After years of research and development, Chinese internet giant, Baidu, has launched its self-driving robotaxi services to the public.
The citizens of Wuhan and Chongqing will be the prospective customers for the autonomous ride-sharing business, according to a press release issued in early August 2022.
The Beijing-based tech firm launched its Apollo autonomous driving platform in 2017. Since then, Baidu robotaxis have racked up 32 million kilometres in tests and research and development to reach the position it is in now.
Apollo has been described as the self-driving industry’s Android, according to the technology publication, Interesting Engineering.
The firm released its comprehensive stockpile of data to other self-driving startups, providing a platform for other industry players to further research and define the technology.
Marketed as ‘Apollo Go’, Baidu’s robotaxis will debut in the central Chinese metropolises of Chongqing and Wuhan, according to the press release.
Apollo Go already has a presence in several other Chinese hubs, including Guangzhou, Shenzhen, Shanghai, Changsha and Yangquan, and is expected to debut in Beijing this year.
In August, TechCrunch reported that Baidu had secured a permit to operate on the capital’s open roads. However, the permit stipulates that a human operator is in the front seat.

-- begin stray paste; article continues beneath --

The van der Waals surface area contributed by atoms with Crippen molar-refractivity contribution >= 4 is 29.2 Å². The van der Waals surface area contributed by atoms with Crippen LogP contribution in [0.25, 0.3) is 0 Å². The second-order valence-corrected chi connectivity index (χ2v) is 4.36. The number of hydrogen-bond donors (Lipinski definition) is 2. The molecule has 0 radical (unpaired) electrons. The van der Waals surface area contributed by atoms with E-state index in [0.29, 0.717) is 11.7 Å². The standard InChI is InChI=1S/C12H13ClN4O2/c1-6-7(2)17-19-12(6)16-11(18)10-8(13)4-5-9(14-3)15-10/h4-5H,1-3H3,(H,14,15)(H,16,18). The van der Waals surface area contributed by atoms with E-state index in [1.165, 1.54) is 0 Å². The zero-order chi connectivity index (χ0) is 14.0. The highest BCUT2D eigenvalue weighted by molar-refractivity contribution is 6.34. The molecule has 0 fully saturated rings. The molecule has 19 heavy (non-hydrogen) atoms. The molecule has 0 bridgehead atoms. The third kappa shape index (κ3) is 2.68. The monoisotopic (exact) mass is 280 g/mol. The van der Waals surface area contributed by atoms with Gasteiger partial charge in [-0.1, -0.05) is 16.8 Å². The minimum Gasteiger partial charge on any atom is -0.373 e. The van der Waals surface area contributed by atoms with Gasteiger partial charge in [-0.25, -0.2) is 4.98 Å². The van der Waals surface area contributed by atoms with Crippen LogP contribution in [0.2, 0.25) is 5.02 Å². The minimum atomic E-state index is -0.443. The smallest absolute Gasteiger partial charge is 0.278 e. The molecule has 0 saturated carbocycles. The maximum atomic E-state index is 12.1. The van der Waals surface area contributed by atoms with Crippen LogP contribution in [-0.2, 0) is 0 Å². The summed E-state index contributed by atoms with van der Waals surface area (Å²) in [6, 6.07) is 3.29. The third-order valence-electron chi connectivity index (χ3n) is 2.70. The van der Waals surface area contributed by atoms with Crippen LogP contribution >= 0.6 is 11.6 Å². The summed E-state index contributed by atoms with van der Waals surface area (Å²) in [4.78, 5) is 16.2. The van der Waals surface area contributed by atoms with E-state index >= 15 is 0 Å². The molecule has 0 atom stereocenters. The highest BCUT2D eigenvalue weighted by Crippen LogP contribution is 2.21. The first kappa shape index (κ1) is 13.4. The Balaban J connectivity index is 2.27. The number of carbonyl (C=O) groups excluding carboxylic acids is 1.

The $47 billion startup expects to expand its reach to 65 cities by 2025 and 100 by the end of the decade.
A fleet of five robotaxis will operate in Chongqing and Wuhan respectively and will be available during working hours.
The areas were selected by Baidu because of their low population density in relation to the rest of the city. Both Chongqing and Wuhan have wider and more modern roads, which can accommodate autonomous cars more readily.
Wuhan’s Economic and Technological Development Zone has renovated more than 300 kilometres of asphalt since Baidu started testing self-driving cars there in 2021. Chongqing has also been a hotbed for robotaxi research and development.
The Yongchuan district hosted a fleet of 30 test vehicles that ran up a combined million kilometres of test data during Baidu’s development cycle.
When Baidu rolls out its fleet, it will become the first Chinese firm to offer a fully autonomous ride-hailing service, beating out stiff competition from domestic rivals, Pony.ai and WeRide.
Alphabet subsidiary, Waymo offers robotaxi services in selected areas of Arizona, while fellow US-based tech firm, Cruise, operates similarly in the San Francisco area.